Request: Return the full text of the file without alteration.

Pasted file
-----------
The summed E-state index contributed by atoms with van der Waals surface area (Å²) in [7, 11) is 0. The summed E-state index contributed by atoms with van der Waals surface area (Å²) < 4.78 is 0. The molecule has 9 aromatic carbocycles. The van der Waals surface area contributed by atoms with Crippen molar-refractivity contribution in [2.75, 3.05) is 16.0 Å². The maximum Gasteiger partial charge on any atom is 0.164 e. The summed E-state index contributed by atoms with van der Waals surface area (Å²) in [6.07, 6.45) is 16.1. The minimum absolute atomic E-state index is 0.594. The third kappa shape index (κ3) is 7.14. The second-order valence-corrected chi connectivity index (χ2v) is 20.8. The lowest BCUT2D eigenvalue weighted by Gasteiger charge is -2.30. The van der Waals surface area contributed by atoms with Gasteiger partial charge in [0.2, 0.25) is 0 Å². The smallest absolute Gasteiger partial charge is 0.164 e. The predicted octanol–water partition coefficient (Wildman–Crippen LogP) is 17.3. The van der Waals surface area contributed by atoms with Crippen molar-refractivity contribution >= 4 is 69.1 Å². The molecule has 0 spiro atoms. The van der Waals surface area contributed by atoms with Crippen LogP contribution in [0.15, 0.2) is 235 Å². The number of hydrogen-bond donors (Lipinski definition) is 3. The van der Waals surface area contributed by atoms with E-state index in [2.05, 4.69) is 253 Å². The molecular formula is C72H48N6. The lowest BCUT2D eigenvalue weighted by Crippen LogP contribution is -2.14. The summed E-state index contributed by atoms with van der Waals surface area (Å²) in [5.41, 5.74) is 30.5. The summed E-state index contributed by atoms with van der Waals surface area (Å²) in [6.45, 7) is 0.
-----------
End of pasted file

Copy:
The summed E-state index contributed by atoms with van der Waals surface area (Å²) in [7, 11) is 0. The summed E-state index contributed by atoms with van der Waals surface area (Å²) < 4.78 is 0. The molecule has 9 aromatic carbocycles. The van der Waals surface area contributed by atoms with Crippen molar-refractivity contribution in [2.75, 3.05) is 16.0 Å². The maximum Gasteiger partial charge on any atom is 0.164 e. The summed E-state index contributed by atoms with van der Waals surface area (Å²) in [6.07, 6.45) is 16.1. The minimum absolute atomic E-state index is 0.594. The third kappa shape index (κ3) is 7.14. The second-order valence-corrected chi connectivity index (χ2v) is 20.8. The lowest BCUT2D eigenvalue weighted by Gasteiger charge is -2.30. The van der Waals surface area contributed by atoms with Gasteiger partial charge in [0.2, 0.25) is 0 Å². The smallest absolute Gasteiger partial charge is 0.164 e. The predicted octanol–water partition coefficient (Wildman–Crippen LogP) is 17.3. The van der Waals surface area contributed by atoms with Crippen molar-refractivity contribution >= 4 is 69.1 Å². The molecule has 0 spiro atoms. The van der Waals surface area contributed by atoms with Crippen LogP contribution in [0.15, 0.2) is 235 Å². The number of hydrogen-bond donors (Lipinski definition) is 3. The van der Waals surface area contributed by atoms with E-state index in [2.05, 4.69) is 253 Å². The molecular formula is C72H48N6. The lowest BCUT2D eigenvalue weighted by Crippen LogP contribution is -2.14. The summed E-state index contributed by atoms with van der Waals surface area (Å²) in [5.41, 5.74) is 30.5. The summed E-state index contributed by atoms with van der Waals surface area (Å²) in [6.45, 7) is 0.